Thousands of people have flocked to Hyderabad in India to swallow a live fish in the belief that it will cure them of asthma.
Around 40,000 people from across India are expected to attend the live fish swallowing event which is held annually at the Nampally Exhibition Grounds in Hyderabad.
The Bathini Goud family claims that swallowing one of its live murrel fishes (a type of small snakehead) with a special paste stuffed inside its mouth will prevent diseases, such as asthma, if taken each year for three years.
The family last year obtained 45,000 baby snakeheads from the local fisheries department for people to swallow alive during the event. The figure is expected to be higher this year.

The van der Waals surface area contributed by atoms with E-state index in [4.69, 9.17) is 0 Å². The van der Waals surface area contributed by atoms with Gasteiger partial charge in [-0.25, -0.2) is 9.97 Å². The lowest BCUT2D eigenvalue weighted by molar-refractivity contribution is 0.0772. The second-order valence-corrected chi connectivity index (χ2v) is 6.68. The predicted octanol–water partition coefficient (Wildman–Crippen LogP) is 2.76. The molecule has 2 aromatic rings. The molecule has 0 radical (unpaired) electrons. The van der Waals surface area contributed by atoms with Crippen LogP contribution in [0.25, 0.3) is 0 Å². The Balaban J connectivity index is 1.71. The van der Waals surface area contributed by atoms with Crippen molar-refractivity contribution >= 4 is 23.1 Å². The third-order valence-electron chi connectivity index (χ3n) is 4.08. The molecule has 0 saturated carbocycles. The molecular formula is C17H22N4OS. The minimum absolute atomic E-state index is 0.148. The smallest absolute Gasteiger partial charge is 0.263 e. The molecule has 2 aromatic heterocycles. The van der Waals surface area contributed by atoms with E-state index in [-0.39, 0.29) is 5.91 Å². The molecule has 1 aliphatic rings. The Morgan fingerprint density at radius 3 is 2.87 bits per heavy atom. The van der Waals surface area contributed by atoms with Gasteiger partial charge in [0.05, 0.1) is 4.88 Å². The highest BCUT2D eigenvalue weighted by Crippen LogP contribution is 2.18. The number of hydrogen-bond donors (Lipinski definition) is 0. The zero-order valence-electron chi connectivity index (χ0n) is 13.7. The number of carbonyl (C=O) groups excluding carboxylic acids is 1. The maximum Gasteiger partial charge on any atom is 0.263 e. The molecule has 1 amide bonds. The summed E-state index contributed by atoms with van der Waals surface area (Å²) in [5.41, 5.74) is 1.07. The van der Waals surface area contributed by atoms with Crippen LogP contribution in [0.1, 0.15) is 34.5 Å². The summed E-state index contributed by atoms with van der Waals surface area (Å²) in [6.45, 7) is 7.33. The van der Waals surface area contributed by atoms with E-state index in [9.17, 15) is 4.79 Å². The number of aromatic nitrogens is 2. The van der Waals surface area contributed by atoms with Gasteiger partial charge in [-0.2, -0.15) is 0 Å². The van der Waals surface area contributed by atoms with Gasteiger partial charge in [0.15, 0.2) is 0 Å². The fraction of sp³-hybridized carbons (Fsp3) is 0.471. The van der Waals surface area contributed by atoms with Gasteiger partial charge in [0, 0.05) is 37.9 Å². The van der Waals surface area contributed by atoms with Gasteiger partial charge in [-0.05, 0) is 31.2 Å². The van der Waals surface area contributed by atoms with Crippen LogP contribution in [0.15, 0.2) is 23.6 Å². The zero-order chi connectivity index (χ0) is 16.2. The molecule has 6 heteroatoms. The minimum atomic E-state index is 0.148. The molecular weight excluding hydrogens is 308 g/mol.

The paste which is stuffed into the mouth of the tiny snakeheads is based on a 160-year old secret recipe.
The Indian Medical Association questioned its formulation in 2004 under the Drugs and Magical Remedies Act (1954).
The IMA said that if the family wished to market the paste-stuffed fish as a medicine then they must reveal its formula.
Three academic institutions who studied the "cure" found that it was simply a placebo with no medical value.
In 2006, a petition from the Indian Medical Association led to the Andhra Pradesh High Court, ruling that the family could no longer describe the live fish as "medicine".
The Andhra Pradesh High Court said it would not ban the practice, despite evidence showing that it had no medical value. The family now markets the live fish as a "prasadam" or holy offering.